From there, the possession story took shape, and I can’t imagine Fogbound without it.
For everything else, I love the “group of people must come together and save the day” epic quest kind of book. The classic epic fantasy experience. It’s my jam. Lord of the Rings and The Hobbit are cliché answers, but it’s true that they inspired me so much.
I hinted at it above, but the biggest difference is modern Fogbound is actually good! That first draft was wildly different, and also wildly terrible. It had the info-dump prologue, a head-hopping omniscient narrator, way too many perspective switches – it was a mess. Out of the 78k words, I saved maybe 30k and rewrote the rest, adding even more to write it back up to 115k.

5.- Weapons seem a fascinating part of the world. Could you develop a bit more of the idea?
Aragorn has Andúril. Jon Snow has Longclaw. Cloud has the Buster Sword and Ike has Ragnell. Legendary weapons, passed down through generations or specially forged to a specific purpose, are some of my favorite aspects in all of fantasy. Weapons add to the lore of the world, but also the characters who wield them. Is it by blood, or by circumstance?
Oniro, the world in Fogbound, is no different, and is home to a host of special weapons, like the dragon-sword Kyrios, the rune-engraved bow Imperator, and even the bloodied golden lance wielded by the nameless wanderer.
In Fogbound, the legendary weapons protected the heroes of old from magic, and are heralded as the arms that saved the world. Artist renditions of some of these weapons form the kingdom crests found within the world, though others are more dubious is intention. But now the weapons and heroes are gone, buried beneath the soil or lost to time. Perhaps the resurfacing of some of them will change the path Fogbound’s new heroes follow.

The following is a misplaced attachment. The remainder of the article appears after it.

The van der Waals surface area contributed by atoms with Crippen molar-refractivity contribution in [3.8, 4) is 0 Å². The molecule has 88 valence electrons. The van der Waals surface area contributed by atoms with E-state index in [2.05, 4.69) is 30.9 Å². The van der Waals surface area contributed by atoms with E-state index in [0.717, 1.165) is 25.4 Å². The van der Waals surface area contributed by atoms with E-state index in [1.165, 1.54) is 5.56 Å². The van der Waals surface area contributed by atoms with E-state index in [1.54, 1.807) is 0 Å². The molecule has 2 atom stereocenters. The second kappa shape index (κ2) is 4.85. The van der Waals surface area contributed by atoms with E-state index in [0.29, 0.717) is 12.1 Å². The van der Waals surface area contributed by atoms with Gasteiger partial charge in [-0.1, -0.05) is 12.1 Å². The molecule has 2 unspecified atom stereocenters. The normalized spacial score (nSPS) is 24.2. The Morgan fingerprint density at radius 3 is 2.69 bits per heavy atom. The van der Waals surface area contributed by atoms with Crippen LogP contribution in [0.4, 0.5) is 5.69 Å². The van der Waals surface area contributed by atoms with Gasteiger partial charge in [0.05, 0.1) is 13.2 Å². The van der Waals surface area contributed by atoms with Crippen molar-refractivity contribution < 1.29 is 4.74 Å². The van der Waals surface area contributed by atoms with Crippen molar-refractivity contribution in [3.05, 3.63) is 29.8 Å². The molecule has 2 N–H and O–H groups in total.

6.- Which character would you say you have a soft spot for? Why?
Fynnian Lovell. Here’s your lovable upstart character. A sweet and sometimes magical boy, he tries his best, but he’s just not very strong. Picture your everyday average guy having to travel with a group of those much stronger than him.
Though he’s attracted the attention of a fearsome swordsman who, for some reason, takes him under his wing as an apprentice.
I definitely baby him. He’s also an important “lore” character, where you’ll learn much about the histories of Oniro and his lineage through his story. But at the end of the day, I love the absolutely useless character trying his best to be strong for everyone.
Also, just because I have a soft spot for him doesn’t mean I’m not going to traumatize the hell out of him. 😊

7.- From all the self-publishing process, could you tell us which phases did you find more challenging and why?
Cover art. I just don’t know what I want. I am fortunate to have found wonderful artists, but whenever I’m asked “so, what are you looking for?” I just stare blankly. I know absolutely nothing about art, covers, or what makes a good one.

8.- What does N.J. Alexander like to do in his free time?
Aside from reading and writing, I love video games and food. You can very often find me and my fiancée trying out a new restaurant or some new cuisine.
I am part of an incredible video game podcast called Goddamn Gamecube, that’s drawing huge reach, impressions, and downloads every month!

9.- What can we expect from N.J. Alexander in the future?
Sequels on sequels! The Echoes of Oniro series (of which Fogbound is book one) will have four books. You can expect book two in late 2024/early 2025. I’m also working on a sort of secret project, where I’m writing something incredibly weird. I’m undecided if I’ll act on that project before finishing Echoes of Oniro, but you never know!

In case you are interested, you can order Fogbound from this link.

Fogbound (Echoes of Oniro #1), by N.J. Alexander